Finally they lodged with his professor, D.M. Balme, though at the princely sum of 5 pounds a week.

Merlin’s books: He has authored more than 50

Over the years, it was Greek drama that has been Merlin’s forte. He introduced Sri Lankan readers to many comedies (while everyone was concerned with tragedies), and it is thanks to him that Aristophanes is today well known in Sri Lanka.

When the late Sirancee Gunewardene (the first Sri Lankan principal at CMS Ladies’ College) was the editor of Loris, the journal of the Wildlife & Nature Protection Society, she would rope in Merlin to author numerous pieces, including ‘Wildlife in the Jatakas’ and ‘Of Elephants and Frogs’.

For elephants he has had a soft spot always – and one of his volumes of comparative studies, titled ‘Mahavamsa Studies- Kandula: the Elephant at War’ was born of the sentiment that while history boasts many elephant heroes (from Dutugemunu’s Kandula to Hannibal’s Surus) no academic study has ever honoured these pachyderms.

Prof Merlin does not believe that Euripides or Menander need to be enjoyed essentially in the original. “It doesn’t matter whether you get your classics in the first hand or second hand,” he reiterates. That it is the essence not the cadences that matter, he holds strongly.

With restricted Sinhala, Merlin always needed an editor for the Sinhala books on classics he churned out, but he made sure they found their way to be the diet of the casual reader.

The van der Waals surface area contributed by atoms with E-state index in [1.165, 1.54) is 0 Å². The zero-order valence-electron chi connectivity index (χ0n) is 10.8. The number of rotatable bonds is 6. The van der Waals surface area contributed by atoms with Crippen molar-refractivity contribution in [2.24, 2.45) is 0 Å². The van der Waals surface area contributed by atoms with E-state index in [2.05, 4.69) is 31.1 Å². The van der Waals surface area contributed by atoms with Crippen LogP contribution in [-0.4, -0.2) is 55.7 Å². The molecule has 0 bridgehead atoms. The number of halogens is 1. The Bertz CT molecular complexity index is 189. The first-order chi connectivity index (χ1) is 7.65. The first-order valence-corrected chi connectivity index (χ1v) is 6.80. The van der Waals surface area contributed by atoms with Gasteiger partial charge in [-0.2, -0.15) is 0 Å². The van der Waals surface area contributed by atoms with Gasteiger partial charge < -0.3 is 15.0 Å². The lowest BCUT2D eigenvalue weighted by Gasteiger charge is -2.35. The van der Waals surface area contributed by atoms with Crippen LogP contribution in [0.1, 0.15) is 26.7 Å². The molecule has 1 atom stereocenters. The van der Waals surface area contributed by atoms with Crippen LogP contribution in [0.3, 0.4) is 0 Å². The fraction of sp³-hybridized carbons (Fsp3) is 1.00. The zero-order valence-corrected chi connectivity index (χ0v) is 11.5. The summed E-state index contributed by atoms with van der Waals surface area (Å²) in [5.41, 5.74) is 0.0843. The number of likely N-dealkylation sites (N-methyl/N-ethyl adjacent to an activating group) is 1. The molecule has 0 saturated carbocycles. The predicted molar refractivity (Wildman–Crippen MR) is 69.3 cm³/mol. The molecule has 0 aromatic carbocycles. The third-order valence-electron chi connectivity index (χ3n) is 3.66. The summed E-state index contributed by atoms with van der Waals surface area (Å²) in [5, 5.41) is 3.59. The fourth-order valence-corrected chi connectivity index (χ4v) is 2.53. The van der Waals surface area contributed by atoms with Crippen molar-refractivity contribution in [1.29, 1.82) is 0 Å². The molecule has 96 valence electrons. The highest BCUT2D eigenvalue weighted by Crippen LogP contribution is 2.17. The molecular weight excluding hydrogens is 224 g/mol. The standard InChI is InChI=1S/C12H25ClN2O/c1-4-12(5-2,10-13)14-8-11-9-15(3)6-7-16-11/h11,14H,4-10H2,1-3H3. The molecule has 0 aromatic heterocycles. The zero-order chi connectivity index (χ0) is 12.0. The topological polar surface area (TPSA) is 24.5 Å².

One of Merlin’s later academic breakthroughs was when he revealed that the Yonakas of Anuradhapura, from the Mahavamsa, were some of Alexander’s doughtier men who went further south than any fellow Greeks did – and this during Alexander’s own time.

These days – unfortunately no longer academically active- the harmonica is his friend and he obliges me with a lively playing of “There’s no place like home”. His late brother Reggie was a musician who played with Sunil Santha while another brother was with Amaradeva after finishing off at Santiniketan.

As we linger in his book-lined cosy nest in Hantane there are many more nooks and crannies of memory to explore (like the story of the academic wrangle over a leopard called ‘yuga-diviya’) but as his nurses are getting edgy we say goodbye to this gentle scholar who, despite being able to talk weather as well as philosophy in Greek and Latin, always wore scholarship lightly, and popularized heartily – what others sought to guard as ivory towers of privilege.